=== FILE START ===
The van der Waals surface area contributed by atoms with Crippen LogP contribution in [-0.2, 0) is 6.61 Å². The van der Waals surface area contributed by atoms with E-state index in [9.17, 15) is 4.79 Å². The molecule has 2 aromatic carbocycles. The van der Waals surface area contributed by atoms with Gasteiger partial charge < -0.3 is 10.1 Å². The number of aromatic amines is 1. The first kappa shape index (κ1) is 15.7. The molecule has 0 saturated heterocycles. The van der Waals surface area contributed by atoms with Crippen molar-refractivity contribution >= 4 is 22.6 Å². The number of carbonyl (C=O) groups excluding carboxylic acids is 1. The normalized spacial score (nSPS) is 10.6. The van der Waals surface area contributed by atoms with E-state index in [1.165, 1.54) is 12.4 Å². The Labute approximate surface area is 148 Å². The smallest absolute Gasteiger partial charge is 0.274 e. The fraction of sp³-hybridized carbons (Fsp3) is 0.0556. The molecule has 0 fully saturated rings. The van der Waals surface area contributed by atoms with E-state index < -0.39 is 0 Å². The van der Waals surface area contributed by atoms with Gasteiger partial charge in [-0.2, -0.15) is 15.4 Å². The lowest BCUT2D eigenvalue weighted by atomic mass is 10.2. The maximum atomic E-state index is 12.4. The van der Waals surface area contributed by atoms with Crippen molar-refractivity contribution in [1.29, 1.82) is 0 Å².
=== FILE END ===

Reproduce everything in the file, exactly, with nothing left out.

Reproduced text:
The van der Waals surface area contributed by atoms with Crippen LogP contribution in [-0.2, 0) is 6.61 Å². The van der Waals surface area contributed by atoms with E-state index in [9.17, 15) is 4.79 Å². The molecule has 2 aromatic carbocycles. The van der Waals surface area contributed by atoms with Gasteiger partial charge < -0.3 is 10.1 Å². The number of aromatic amines is 1. The first kappa shape index (κ1) is 15.7. The molecule has 0 saturated heterocycles. The van der Waals surface area contributed by atoms with Crippen molar-refractivity contribution >= 4 is 22.6 Å². The number of carbonyl (C=O) groups excluding carboxylic acids is 1. The normalized spacial score (nSPS) is 10.6. The van der Waals surface area contributed by atoms with E-state index in [1.165, 1.54) is 12.4 Å². The Labute approximate surface area is 148 Å². The smallest absolute Gasteiger partial charge is 0.274 e. The fraction of sp³-hybridized carbons (Fsp3) is 0.0556. The molecule has 0 fully saturated rings. The van der Waals surface area contributed by atoms with E-state index < -0.39 is 0 Å². The van der Waals surface area contributed by atoms with Gasteiger partial charge in [-0.2, -0.15) is 15.4 Å². The lowest BCUT2D eigenvalue weighted by atomic mass is 10.2. The maximum atomic E-state index is 12.4. The van der Waals surface area contributed by atoms with Crippen molar-refractivity contribution in [1.29, 1.82) is 0 Å².